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Write or Acquire IDL

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When writing a new component from scratch, one should start by defining components COM interfaces in IDL. This is a “language independent” description of the interfaces to the component that is essential for binary interoperability.

When implementing a pre-defined COM interface one does not have to design the interface, but the starting point is the same, but:

1.If a type-library is available, move straight on to Interface Generation, you can reverse engineer the IDL from the type library should you need it.
2.If IDL is available then go to the next stage and build a type library from it.
3.If IDL is not available, then the next best thing is a C header file that has clearly been generated from IDL (this will be obvious from the initial comment which will mention MIDL and the name of the source IDL file). Microsoft are sometimes guilty of supplying a header file generated from IDL without the source IDL. From this it should be relatively easy to construct the equivalent IDL, since all of the necessary information will be available in the header file, even if some of it is in comments. Alternatively you could go back to the supplier of the header file and ask for a copy of the source IDL.
4.If a hand coded C header file is available, then you may be able to edit it into acceptable IDL by using a combination of search/replace, edit macros, and some hand editing. IDL is relatively close to C, but requires additional attributes that you will have to add.

Writing IDL (or engineering it from another source) is a tedious and rather detailed task. The detail is needed because binary interoperability requires that one provide even more detail up front than a statically typed language such as C++ might require in its class definitions. The IDL has to include sufficient detail for efficient remote marshalling, such as the direction in which parameters are passed. For certain parameter types, such as variable sized arrays, it is necessary to know how to determine the size of the array at run-time. A good book to help with the more complex issues of IDL, perhaps containing more detail than you will ever need, is Major.

You may have a tool such as VC++ that includes wizards that help with the generation of IDL, even so we would recommend starting with a minimal definition, perhaps just a single method or property. Once a COM component has been released its interface becomes frozen (at least without generating a new GUID and giving some thought to supporting clients programmed against the old interface), but during development you can revise the IDL, rebuild the type-library, and regenerate the interfaces as often as you like. By starting small and revising incrementally you can avoid getting into “analysis paralysis” attempting to design the perfect interface.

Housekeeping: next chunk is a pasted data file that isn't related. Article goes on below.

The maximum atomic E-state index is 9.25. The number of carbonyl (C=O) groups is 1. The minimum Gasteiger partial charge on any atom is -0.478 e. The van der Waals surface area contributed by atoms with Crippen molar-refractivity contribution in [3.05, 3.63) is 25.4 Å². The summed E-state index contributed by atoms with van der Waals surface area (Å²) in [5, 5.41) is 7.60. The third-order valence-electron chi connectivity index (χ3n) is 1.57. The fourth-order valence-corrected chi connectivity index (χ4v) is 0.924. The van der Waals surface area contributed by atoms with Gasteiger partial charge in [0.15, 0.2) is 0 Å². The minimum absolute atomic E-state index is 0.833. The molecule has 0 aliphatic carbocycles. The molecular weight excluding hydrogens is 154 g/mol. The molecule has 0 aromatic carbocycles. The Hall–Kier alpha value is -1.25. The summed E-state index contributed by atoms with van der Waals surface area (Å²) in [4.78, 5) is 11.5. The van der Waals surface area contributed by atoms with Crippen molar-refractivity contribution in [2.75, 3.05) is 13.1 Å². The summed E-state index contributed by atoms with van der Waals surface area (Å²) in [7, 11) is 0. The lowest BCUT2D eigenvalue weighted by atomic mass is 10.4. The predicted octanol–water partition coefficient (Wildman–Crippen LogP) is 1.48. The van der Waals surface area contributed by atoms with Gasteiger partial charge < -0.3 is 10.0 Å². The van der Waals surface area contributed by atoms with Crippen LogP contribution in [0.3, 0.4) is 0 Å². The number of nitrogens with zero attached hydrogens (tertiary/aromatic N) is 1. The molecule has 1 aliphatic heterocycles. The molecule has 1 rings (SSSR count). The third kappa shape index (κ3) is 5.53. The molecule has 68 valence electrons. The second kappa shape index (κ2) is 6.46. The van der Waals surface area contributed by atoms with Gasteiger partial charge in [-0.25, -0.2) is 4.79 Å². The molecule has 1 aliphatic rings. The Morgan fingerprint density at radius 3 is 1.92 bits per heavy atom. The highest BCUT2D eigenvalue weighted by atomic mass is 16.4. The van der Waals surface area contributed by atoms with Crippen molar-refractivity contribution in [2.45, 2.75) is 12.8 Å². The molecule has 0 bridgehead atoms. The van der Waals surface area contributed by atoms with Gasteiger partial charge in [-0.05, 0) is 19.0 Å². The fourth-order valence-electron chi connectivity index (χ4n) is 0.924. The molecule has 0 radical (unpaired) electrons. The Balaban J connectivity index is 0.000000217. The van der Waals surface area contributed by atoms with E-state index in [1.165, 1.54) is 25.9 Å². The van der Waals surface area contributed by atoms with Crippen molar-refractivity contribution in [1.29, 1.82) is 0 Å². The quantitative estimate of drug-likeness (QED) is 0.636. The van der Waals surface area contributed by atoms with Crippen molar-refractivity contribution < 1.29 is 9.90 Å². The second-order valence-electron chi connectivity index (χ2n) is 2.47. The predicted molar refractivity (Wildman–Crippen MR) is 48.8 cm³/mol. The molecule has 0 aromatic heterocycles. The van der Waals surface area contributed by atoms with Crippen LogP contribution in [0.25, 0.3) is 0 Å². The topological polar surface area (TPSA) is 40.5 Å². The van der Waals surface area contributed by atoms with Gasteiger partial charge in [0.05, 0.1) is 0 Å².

We recommend that you stick to the use of Automation compatible types in your IDL to take advantage of type-library marshalling and to support the maximum range of clients. This does restrict the types of parameters quite a lot, for example it excludes C-style array parameters and structures, but much of the time is it is preferable to define an additional object rather than to use complex types, so this can be good discipline.

In order to be complete your IDL should include, as a minimum, a definition of the component interface, a library statement, within the library statement a definition of the coclass listing the interface as its default interface. See Microsoft’s documentation (or a book) for details of the syntax of IDL.

Here is the IDL for our Random Stream sample, which we’ll save down as Random.idl. We borrowed this IDL from elsewhere and modified it to make IRandomStream a dual interface, so it is completely defined already, but we could have started with just the Next method. The rest of the IDL we’d need anyway:

import "oaidl.idl";

import "ocidl.idl";






               helpstring("IRandomStream Interface"),




       interface IRandomStream : IDispatch


               [id(1), helpstring("Answer the next random number in the stream")]

                       HRESULT Next([out,retval]long* plNext);

               [propget, id(2), helpstring("Current random seed")]

                       HRESULT Seed([out, retval] long *pVal);

               [propput, id(2), helpstring("Current random seed")]

                       HRESULT Seed([in] long newVal);

               [propget, id(3),

                helpstring("Lower bound of range of random numbers generated")]

                       HRESULT LowerBound([out, retval] long *pVal);

               [propput, id(3),

                helpstring("Lower bound of range of random numbers generated")]

                       HRESULT LowerBound([in] long newVal);

               [propget, id(4),

                helpstring("Upper bound of range of random numbers generated")]

                       HRESULT UpperBound([out, retval] long *pVal);

               [propput, id(4),

                helpstring("Upper bound of range of random numbers generated")]

                       HRESULT UpperBound([in] long newVal);






       helpstring("Random 1.0 Type Library")


library RANDOMLib





       interface IRandomStream;





       coclass RandomStream


               [default] interface IRandomStream;



The GUIDs allocated for the interface, coclass, and library must all be unique. They can be allocated in Dolphin by evaluating:

GUID newUnique idlString


If you modify an interface after publication, you must allocate a new IID for the new interface definition. Similarly for the coclass – any change in its semantics may break old clients, so it must have a new CLSID. The library is unusual in that one does not normally allocate a new LIBID, but instead one increments the version number.